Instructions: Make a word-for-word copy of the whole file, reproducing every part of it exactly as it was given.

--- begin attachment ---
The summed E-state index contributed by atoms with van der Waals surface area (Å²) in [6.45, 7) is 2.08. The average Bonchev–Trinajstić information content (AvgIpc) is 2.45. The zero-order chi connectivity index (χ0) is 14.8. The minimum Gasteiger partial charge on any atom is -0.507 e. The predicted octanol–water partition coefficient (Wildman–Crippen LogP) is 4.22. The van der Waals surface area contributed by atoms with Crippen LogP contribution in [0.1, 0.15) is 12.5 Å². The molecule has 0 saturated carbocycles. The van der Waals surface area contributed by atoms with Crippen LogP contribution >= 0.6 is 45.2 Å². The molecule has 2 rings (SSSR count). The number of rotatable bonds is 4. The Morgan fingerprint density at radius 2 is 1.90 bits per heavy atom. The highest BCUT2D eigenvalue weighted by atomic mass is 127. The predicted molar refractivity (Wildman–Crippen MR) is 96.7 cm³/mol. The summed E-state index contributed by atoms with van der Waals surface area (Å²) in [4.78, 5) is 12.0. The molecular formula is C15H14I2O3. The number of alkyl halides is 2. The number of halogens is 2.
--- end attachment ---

The summed E-state index contributed by atoms with van der Waals surface area (Å²) in [6.45, 7) is 2.08. The average Bonchev–Trinajstić information content (AvgIpc) is 2.45. The zero-order chi connectivity index (χ0) is 14.8. The minimum Gasteiger partial charge on any atom is -0.507 e. The predicted octanol–water partition coefficient (Wildman–Crippen LogP) is 4.22. The van der Waals surface area contributed by atoms with Crippen LogP contribution in [0.1, 0.15) is 12.5 Å². The molecule has 0 saturated carbocycles. The van der Waals surface area contributed by atoms with Crippen LogP contribution >= 0.6 is 45.2 Å². The molecule has 2 rings (SSSR count). The number of rotatable bonds is 4. The Morgan fingerprint density at radius 2 is 1.90 bits per heavy atom. The highest BCUT2D eigenvalue weighted by atomic mass is 127. The predicted molar refractivity (Wildman–Crippen MR) is 96.7 cm³/mol. The summed E-state index contributed by atoms with van der Waals surface area (Å²) in [4.78, 5) is 12.0. The molecular formula is C15H14I2O3. The number of alkyl halides is 2. The number of halogens is 2.